As astronomers keep on looking for signs of life beyond our planet, one place in the Milky Way seems to be completely inhospitable, reports Phys.org.
A new study by scientists from the University of California in Riverside (UCR) has examined the potential to host life of Omega Centauri, the largest globular cluster in the entire galaxy, and found that it has virtually none.
The research, due for publication in the Astrophysical Journal and currently available on the pre-print server arXiv, takes an in-depth look at direct observations of the cluster's core, taken with the Hubble Space Telescope.
By calculating the span of the Habitable Zone around these core stars, the scientists uncovered that Omega Centauri doesn't have the right stellar environment to support the development of life.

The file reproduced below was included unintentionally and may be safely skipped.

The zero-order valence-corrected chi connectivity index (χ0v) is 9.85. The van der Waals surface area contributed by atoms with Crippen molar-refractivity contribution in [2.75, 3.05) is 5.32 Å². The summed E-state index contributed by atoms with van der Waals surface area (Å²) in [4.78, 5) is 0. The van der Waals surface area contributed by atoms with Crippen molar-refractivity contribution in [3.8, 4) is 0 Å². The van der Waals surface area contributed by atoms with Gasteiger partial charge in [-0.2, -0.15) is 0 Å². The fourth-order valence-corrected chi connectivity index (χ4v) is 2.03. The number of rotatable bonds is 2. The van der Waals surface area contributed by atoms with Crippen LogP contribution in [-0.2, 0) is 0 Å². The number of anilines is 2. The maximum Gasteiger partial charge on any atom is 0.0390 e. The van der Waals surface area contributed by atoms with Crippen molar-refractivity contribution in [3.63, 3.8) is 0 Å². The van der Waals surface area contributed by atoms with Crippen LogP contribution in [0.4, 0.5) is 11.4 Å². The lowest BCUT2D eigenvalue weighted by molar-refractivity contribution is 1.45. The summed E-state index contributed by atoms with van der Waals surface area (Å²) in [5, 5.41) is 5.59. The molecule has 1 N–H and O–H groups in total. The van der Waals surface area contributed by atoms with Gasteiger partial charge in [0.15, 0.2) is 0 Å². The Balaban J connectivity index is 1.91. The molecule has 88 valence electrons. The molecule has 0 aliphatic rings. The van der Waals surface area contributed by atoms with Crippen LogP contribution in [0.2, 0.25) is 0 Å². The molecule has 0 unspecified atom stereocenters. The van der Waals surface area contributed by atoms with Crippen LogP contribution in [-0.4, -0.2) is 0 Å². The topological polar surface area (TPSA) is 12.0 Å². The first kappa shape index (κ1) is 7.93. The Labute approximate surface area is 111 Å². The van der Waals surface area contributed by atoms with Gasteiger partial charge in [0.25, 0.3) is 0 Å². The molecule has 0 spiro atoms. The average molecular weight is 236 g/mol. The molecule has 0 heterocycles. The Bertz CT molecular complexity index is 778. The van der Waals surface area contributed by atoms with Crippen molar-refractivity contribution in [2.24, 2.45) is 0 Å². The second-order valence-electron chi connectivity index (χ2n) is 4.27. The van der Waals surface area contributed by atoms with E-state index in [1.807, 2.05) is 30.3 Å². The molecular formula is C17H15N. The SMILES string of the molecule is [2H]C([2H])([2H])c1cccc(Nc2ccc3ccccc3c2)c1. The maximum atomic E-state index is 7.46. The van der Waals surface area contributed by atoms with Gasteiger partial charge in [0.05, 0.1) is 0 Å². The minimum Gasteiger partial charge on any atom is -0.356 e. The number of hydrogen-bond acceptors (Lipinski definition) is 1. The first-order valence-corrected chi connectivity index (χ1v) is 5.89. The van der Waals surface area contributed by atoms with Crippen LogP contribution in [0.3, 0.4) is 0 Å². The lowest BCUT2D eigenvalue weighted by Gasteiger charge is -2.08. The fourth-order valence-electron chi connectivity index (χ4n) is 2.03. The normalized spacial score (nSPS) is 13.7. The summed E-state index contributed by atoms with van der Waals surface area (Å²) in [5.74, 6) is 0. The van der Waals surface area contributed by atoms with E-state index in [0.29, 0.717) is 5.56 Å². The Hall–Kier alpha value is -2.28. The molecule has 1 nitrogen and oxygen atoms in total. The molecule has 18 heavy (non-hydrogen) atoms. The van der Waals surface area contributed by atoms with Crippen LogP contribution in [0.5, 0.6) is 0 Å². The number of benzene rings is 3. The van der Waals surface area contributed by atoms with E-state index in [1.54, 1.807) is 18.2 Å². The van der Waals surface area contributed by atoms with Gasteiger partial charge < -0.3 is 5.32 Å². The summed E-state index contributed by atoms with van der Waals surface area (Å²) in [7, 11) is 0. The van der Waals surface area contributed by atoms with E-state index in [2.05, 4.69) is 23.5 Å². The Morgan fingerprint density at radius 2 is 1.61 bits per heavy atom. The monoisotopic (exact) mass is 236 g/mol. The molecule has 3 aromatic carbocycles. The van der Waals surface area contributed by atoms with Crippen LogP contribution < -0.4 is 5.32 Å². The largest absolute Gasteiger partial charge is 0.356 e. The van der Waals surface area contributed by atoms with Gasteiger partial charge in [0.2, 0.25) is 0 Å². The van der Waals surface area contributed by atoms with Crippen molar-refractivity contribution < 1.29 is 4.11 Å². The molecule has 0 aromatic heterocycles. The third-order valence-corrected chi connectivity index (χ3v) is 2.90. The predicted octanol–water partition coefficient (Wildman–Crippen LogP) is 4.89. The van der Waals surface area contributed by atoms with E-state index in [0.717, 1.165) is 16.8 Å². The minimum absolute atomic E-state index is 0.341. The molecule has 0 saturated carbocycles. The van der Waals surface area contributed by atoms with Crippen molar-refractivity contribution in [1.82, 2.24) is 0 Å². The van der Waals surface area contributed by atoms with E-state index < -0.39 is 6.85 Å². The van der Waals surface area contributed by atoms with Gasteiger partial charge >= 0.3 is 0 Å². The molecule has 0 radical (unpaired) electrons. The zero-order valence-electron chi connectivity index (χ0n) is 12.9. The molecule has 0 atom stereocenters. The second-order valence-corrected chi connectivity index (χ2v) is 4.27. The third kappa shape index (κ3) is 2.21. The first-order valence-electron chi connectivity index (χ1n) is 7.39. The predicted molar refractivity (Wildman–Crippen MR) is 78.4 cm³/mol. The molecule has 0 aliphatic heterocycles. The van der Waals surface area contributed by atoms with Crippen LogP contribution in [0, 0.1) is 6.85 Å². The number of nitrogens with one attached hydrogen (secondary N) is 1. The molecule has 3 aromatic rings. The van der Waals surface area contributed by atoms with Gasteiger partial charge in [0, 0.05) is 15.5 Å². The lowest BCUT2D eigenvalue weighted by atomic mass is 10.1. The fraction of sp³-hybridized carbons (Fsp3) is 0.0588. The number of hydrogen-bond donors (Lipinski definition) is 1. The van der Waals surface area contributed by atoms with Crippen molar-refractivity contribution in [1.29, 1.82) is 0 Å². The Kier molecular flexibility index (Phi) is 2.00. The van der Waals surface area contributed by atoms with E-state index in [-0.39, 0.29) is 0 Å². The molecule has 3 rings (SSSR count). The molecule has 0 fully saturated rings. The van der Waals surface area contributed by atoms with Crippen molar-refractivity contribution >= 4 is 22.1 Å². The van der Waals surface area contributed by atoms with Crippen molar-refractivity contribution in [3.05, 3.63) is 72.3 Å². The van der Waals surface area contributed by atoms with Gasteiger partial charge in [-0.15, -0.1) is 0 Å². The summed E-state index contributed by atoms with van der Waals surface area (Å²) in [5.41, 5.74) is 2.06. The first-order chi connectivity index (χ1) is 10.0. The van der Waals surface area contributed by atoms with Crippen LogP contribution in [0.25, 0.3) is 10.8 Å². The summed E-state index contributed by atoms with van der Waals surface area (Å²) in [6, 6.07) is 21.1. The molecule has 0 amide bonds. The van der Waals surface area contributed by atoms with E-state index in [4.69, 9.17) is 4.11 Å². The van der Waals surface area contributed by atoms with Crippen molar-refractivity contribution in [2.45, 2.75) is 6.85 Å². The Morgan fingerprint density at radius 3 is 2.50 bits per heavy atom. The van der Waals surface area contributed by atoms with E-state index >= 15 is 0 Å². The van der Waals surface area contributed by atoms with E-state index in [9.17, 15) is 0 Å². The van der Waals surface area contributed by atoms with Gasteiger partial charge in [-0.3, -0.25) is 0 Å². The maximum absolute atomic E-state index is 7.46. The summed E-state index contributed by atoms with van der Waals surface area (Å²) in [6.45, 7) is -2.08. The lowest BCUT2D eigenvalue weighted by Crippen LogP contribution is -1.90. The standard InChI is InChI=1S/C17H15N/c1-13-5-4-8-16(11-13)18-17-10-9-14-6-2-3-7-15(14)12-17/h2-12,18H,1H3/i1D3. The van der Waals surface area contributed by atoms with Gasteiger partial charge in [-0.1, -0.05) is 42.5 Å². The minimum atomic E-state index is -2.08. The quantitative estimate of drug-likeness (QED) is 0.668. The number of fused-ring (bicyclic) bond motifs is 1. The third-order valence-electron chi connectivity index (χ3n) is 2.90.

What Is Omega Centauri?
As the Inquisitr previously reported, globular clusters are ancient collections of stars bound in a spherical shape by the strong gravitational attraction between them.
Home to millions of stars, globular clusters go back almost to the galaxy's early days and are very rare. For instance, the Milky Way only has less than 200 globular clusters, the largest of which is Omega Centauri.
Located 15,800 light-years away in the Centaurus constellation, this massive star cluster is 150 light-years wide. Made up of nearly 10 million stars, Omega Centauri can be seen in the sky with the unaided eye and has been frequently scoured by Hubble.